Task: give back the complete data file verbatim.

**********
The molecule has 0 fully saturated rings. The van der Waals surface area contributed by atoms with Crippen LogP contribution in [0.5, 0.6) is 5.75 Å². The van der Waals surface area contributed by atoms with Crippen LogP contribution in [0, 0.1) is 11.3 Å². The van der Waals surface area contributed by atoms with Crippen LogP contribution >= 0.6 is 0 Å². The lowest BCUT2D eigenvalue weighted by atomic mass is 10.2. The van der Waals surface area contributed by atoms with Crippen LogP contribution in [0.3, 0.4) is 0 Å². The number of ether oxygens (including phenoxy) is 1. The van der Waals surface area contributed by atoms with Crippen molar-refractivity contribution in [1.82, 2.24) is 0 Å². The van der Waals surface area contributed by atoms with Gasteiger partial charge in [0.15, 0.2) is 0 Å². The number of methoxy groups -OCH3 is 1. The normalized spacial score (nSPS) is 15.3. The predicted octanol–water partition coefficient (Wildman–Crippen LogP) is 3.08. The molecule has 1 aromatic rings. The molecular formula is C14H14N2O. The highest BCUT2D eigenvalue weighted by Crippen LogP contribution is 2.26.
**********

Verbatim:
The molecule has 0 fully saturated rings. The van der Waals surface area contributed by atoms with Crippen LogP contribution in [0.5, 0.6) is 5.75 Å². The van der Waals surface area contributed by atoms with Crippen LogP contribution in [0, 0.1) is 11.3 Å². The van der Waals surface area contributed by atoms with Crippen LogP contribution >= 0.6 is 0 Å². The lowest BCUT2D eigenvalue weighted by atomic mass is 10.2. The van der Waals surface area contributed by atoms with Crippen LogP contribution in [0.3, 0.4) is 0 Å². The number of ether oxygens (including phenoxy) is 1. The van der Waals surface area contributed by atoms with Crippen molar-refractivity contribution in [1.82, 2.24) is 0 Å². The van der Waals surface area contributed by atoms with Gasteiger partial charge in [0.15, 0.2) is 0 Å². The number of methoxy groups -OCH3 is 1. The normalized spacial score (nSPS) is 15.3. The predicted octanol–water partition coefficient (Wildman–Crippen LogP) is 3.08. The molecule has 1 aromatic rings. The molecular formula is C14H14N2O. The highest BCUT2D eigenvalue weighted by Crippen LogP contribution is 2.26.